How Mass Incarceration Underdevelops Latino Communities
U.S. Latinos and Criminal Injustice (Michigan State University Press 2015)
17 Pages Posted: 8 Apr 2015
Date Written: April 2, 2015
In criminal justice scholarship, there is an abundance of research that charts the monumental growth of American prisons in the post–civil rights era. Scholars have labeled this punitive posture by a host of terms, perhaps most prominently mass incarceration or mass imprisonment. Other monikers include “hyper-incarceration,” “warehousing,” “prison industrial complex,” and “incarceration nation.” During this period, prison rates soared and in due time distinguished the country with the highest rate of incarceration and largest prison population in the world. The shift to incarceration, however, was not evenly spread among American society, but rather became the burden of underclass ethnic communities. While the darkening of American prisons has been well told, little research has focused on the implications for communities to which inmates return. Even less research focuses on Latino communities. This chapter contributes by offering a comprehensive picture of how the penal system not only arrests the development of Latino communities, but affirmatively works to hinder them.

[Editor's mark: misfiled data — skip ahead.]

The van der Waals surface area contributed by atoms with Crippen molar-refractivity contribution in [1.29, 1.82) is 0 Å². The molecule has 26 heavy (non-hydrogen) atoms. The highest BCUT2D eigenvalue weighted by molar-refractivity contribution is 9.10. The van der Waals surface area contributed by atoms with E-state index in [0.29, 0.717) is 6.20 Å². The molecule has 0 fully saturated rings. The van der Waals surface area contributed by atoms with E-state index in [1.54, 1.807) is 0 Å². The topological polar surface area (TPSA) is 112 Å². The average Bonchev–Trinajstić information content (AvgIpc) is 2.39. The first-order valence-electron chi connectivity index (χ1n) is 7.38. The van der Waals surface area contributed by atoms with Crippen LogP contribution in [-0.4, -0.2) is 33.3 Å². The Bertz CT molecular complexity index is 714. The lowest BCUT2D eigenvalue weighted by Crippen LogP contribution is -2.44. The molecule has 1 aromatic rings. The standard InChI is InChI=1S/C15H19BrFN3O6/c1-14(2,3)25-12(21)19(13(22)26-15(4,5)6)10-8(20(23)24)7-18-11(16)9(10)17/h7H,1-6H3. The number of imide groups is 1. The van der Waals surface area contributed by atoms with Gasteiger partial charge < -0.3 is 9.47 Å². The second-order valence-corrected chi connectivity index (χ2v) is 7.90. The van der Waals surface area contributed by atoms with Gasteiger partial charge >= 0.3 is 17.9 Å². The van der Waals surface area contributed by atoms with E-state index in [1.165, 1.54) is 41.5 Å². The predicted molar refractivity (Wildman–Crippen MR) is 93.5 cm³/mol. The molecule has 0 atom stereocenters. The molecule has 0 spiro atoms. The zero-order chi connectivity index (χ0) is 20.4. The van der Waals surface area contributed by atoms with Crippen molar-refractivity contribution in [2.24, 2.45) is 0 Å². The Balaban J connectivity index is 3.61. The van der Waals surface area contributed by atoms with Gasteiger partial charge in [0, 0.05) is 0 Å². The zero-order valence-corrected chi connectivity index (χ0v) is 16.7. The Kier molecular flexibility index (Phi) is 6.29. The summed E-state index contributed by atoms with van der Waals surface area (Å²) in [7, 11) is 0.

Keywords: Latinos, Criminal Justice, Prisons, Collateral Consequences, LFOs
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